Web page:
Early on an unexpected roadblock stymied Peterson’s efforts. There weren’t enough grains being grown in Vermont for him to malt. Local farmers had mostly been producing grains for feedstock. He quickly came to a realization. “I had to become a farmer too.” Peterson bought a tractor, plow, and combine and found local farms willing to lease land to him. One farm quickly became two farms, became three farms. “Farmers talk to one another,” he says, noting today many dairy farms in Vermont are actively looking to diversify. “And raising grains doesn’t require getting up at 4:30 a.m.” Peterson now cultivates close to 600 acres on a dozen Vermont farms with the help of a local farmer, Brian Van de Weert from Pleasant Acre Farms in Ferrisburgh, VT. “Economies of scale through the partnership has really helped both of us,” says Peterson.
Van de Weert came into the picture when Peterson’s quest for locally grown grains was coming up empty. “He had been growing wheat, and it turns out he was just eight miles down the road.” Van de Weert now tends to the fields at Nordic Farms and has bought a larger combine to accommodate the growing agricultural harvests.
Peterson supplied his initial batches of malt to local homebrewers and a few area breweries for feedback. “The first batches were not so good, but we figured things out fairly quickly,” he says with a smile and stroke of his beard.
Through the process of developing five distinctive malts for local brewers, Peterson quickly found his footing. He now supplies the majority of malt used by four local breweries—Foam Brewers in Burlington, Cousins Brewing in Warren, Hogback Brewing in Bristol, and Hired Hand Brewing Co. in Vergennes. He also supplies malts for specialty brews to several other local breweries, distilleries like Whistle Pig Whiskey in Shoreham, and local bread makers. “We’ve essentially been at maximum production for a couple of years now,” says Peterson, noting that they had expanded his initial operation three times. “We couldn’t get any larger, so we began a search for a new facility.”
Immediately ruling out industrial parks, he looked to local farms with existing agricultural buildings. Like many of the developments in Peterson’s journey, a conversation led to the Nordic Farm, whose previous owner, Clark Hinsdale, felt it would be a perfect fit for Peterson’s endeavor. “The buildings at Nordic were bigger and newer than I could have ever hoped for,” he says, a bit astonished at his luck. “I was looking to make a medium jump. This was a huge jump that I thought there was no way I could afford.” But a local lender, Yankee Farm Credit, stepped in alongside the Hotel Vermont owners to help finance the ambitious project.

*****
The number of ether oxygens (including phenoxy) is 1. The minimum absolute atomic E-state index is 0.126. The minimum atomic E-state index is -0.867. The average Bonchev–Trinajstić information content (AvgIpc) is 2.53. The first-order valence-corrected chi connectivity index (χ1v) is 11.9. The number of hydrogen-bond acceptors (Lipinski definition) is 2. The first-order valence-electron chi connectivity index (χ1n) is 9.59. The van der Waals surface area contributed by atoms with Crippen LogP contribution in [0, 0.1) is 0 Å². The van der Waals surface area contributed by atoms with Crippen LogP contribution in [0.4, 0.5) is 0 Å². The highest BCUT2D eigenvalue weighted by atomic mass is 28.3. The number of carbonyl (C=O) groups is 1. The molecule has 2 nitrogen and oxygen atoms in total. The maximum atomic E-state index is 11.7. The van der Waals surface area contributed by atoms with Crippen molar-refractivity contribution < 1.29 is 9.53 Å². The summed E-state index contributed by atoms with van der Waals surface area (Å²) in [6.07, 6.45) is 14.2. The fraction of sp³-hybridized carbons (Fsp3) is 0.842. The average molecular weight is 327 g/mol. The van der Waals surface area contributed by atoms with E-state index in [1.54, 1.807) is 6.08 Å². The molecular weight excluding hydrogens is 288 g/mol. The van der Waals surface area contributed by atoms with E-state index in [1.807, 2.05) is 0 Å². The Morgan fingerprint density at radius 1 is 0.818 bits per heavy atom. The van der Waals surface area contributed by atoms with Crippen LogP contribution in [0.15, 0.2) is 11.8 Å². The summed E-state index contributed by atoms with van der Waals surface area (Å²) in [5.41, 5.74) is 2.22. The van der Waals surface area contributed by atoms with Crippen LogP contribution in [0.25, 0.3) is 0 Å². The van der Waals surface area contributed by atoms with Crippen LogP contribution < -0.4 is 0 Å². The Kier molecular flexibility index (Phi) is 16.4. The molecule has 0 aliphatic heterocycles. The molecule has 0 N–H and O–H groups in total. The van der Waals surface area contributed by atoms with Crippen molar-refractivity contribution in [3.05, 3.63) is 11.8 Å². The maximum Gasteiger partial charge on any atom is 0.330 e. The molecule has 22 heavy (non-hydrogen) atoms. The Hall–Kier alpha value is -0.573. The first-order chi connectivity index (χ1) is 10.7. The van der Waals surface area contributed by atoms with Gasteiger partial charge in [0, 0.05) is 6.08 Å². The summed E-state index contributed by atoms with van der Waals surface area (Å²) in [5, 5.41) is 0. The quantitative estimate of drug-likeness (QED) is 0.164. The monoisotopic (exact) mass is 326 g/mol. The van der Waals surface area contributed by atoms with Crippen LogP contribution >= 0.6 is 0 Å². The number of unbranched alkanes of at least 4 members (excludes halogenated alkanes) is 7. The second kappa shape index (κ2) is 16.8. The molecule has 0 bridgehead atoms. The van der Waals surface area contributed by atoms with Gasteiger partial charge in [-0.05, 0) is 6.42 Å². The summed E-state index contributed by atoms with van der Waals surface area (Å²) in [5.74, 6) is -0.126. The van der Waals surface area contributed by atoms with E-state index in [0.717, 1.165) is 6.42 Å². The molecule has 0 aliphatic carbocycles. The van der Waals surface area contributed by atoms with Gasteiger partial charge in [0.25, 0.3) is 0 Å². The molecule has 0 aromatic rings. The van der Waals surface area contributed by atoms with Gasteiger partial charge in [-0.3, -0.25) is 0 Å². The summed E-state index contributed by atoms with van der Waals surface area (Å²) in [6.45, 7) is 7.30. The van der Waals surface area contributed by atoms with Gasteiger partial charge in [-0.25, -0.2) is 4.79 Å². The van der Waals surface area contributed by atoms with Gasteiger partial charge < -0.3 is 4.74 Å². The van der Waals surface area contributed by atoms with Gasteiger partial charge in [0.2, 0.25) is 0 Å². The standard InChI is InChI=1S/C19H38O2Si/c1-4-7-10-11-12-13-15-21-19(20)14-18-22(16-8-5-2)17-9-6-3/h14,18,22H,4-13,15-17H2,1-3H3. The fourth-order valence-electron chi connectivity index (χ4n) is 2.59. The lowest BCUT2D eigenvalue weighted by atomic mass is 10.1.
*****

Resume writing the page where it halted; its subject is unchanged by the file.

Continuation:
As the new facility has taken shape over the last two years, the former cow barns have been cleaned out and reconfigured. Towering shiny metal grain bins have been installed. A locally made grain mill was commissioned from New American Stone Mills in Elmore, VT. “It is truly a piece of art,” says Peterson. Despite the significant obstacles brought by 2020, progress has continued at the farm. The malt house was fully commissioned in the fall and has the capability to produce multiple kinds of malt. Currently, there are a few in rotation including Maris Otter, Two Row, and Pilsner.
The farm, when at full capacity, will also raise close to 350 acres of grains and be carbon negative with the help of solar and highly efficient systems. But more importantly, for Peterson, was the vision of Nordic Farms to become an ag makerspace. Much of that vision has already been realized, as it now houses Slowfire Bakery, the House of Fermentology, Clayton Floral, a vegetable and livestock farm to supply Hotel Vermont’s Juniper and Bleu with unique vegetables and meats, and—something a bit unexpected in this neck of the woods—a shrimp farm called Sweet Sound Aquaculture. As it turns out malt waste is the perfect food for the crustaceans. “We have really enjoyed serving fresh Vermont shrimp at our restaurants,” noted Juniper chef Doug Paine.
And just when you thought things couldn’t get more efficient, the malt house serves a dual purpose. Peterson wanted to be sure that if a local farmer took a risk in growing grains for him that if the crop was not suitable to be malted for beer, it could be used for bread flour. This helps local farmers who are making the transition from raising cows. “That way they get paid for their efforts and we can work together to get the grains where they need to be [for malting]. While beer production was down for many breweries this spring and summer due to the pandemic, home baking was up significantly. This prompted the farm to pivot, milling some of the wheat that would have otherwise been malted for breweries and selling five pound bags of PQM Flour directly to local co-ops and markets. “We can’t afford to be a monoculture farming community. We need to work together to expand what farming is in Vermont.”
In doing so, Peterson, who hopes to bring his personal story full circle by hosting concerts on the farm in the future, is building a model for what farming might look like in Vermont for years to come. “We are working on a small scale [to give our partners] an opportunity they might not have otherwise had. . . It might not be the next killer app they are making, but it could be the next killer appetizer, and that can be very sustaining for all.”